Sunday, August 28, 2011

UPDATE - April 2011

I’m stopped at a red light and I look to my right past the right lane to the right sidewalk. A noise draws my attention. I see a group of three black youth in an open circle (arc) looking to the left at an older white woman on crutches (the type that are just poles but have a holder for your forearms and a horizontal bar protruding from the pole for your hand to hold). The women is medium build, about 5’5’’ with disheveled brown hair; her complexion looks as if it hoped to be fairer if only it had a good wash and scrubbing down. But her mind and complexion seemed to be out of relationship so she plodded along.

Now the three youth were looking at her because she appeared to be . . . rapping. What was strange is that she provided a steady beat to the rap by hitting her pole crunches against the ground. She could only do this by moving forward or backward as if walking. So when she would get really hype into a great part of her rap, she would hit a quick “bmm bmm bmm bmm” (left right left right) which would quickly walk/crutch her backwards away from the kid down the sidewalk. It had a funny look. Imagine a physically handicapped person trying to have her crutches keep up with her fast rap, having to walk-crutch-limp faster to thud faster to the rhythm of her rap all the while the three youth looking at her like “What in the world is that?” I promise you that’s the look that I saw. At first I thought they were all friends and they for someone reason couldn’t understand what she was saying. But then I saw that they were as mystified as I was watching her hobbling to tap and crutch-walk herself in rhythm with her fast walk. Too Legit—bmm—too legit to qui-bmm bmm bmm-say what?-bmm—too legit—bm—too legit-to quit--Crutch-walk, tap tap tap-Can’t touch this-- bmm bmm bmm—You hear what –tap—cause this is a beat-bmm bmm—you can’t touch--crutch-step, crutch-step, crutch-step.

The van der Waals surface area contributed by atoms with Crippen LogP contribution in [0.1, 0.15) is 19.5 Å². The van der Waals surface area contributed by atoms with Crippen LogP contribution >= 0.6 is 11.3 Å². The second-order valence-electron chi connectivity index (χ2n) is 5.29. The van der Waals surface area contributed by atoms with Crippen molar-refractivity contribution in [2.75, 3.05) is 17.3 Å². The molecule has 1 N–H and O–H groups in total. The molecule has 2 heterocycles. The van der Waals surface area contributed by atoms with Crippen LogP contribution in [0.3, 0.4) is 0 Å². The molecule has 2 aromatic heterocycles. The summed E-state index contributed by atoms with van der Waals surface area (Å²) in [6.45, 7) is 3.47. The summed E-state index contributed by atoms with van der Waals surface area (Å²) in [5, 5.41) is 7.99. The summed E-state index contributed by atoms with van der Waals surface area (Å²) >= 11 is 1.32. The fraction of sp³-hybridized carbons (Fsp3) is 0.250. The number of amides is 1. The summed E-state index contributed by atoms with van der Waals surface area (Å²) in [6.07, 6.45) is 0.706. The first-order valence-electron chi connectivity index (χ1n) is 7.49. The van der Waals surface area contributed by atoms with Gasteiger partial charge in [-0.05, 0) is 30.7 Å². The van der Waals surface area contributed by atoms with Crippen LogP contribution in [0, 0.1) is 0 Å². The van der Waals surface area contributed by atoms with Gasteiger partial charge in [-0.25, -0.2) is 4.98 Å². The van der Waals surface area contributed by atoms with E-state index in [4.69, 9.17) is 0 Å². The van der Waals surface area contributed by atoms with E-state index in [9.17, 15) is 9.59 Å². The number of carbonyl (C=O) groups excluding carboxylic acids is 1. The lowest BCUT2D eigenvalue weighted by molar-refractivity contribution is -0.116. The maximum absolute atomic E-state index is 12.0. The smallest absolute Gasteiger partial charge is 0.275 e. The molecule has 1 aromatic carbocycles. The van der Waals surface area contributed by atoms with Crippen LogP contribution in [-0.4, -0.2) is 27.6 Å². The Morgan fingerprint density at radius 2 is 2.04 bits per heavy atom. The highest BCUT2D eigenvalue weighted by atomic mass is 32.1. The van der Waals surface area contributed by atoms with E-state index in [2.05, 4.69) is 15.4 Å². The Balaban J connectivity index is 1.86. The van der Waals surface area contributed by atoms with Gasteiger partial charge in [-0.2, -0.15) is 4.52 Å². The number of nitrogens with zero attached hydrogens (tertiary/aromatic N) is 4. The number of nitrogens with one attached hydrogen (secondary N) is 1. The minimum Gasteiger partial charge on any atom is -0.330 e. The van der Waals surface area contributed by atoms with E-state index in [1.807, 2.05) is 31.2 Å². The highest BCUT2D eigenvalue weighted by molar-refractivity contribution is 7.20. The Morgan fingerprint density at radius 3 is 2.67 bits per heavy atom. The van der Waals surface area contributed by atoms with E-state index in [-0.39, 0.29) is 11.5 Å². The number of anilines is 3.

Then she comes to me . . . bmm bmm bmm bmm . . . . with the biggest smile on her face.

“Did you see that?”


“I was spitting some truth to those kids. Those kids didn’t know what hit ‘em,” she said proudly as if she had just discovered a new chemical element or finished her career-ending concert finale.

“You got some change?”


“I’m flipping and ripping a couple of lyrical styles y’all never heard “ Bmm Bmm Bmm
Trying reach dem partners dat be on dat cornah sipping syuurp.” Bmm bmm bmm

Green light.

Hidy-ho. It’s good to be in touch again. I’m starting a new series which may require me to write once a week again. One thing I’ve learned is that though I don’t enjoy writing these updates as much as people think, there are vast majority of the 6 of you who do enjoy getting them. For that reason, I keep on writing them when I’m tempted to stop.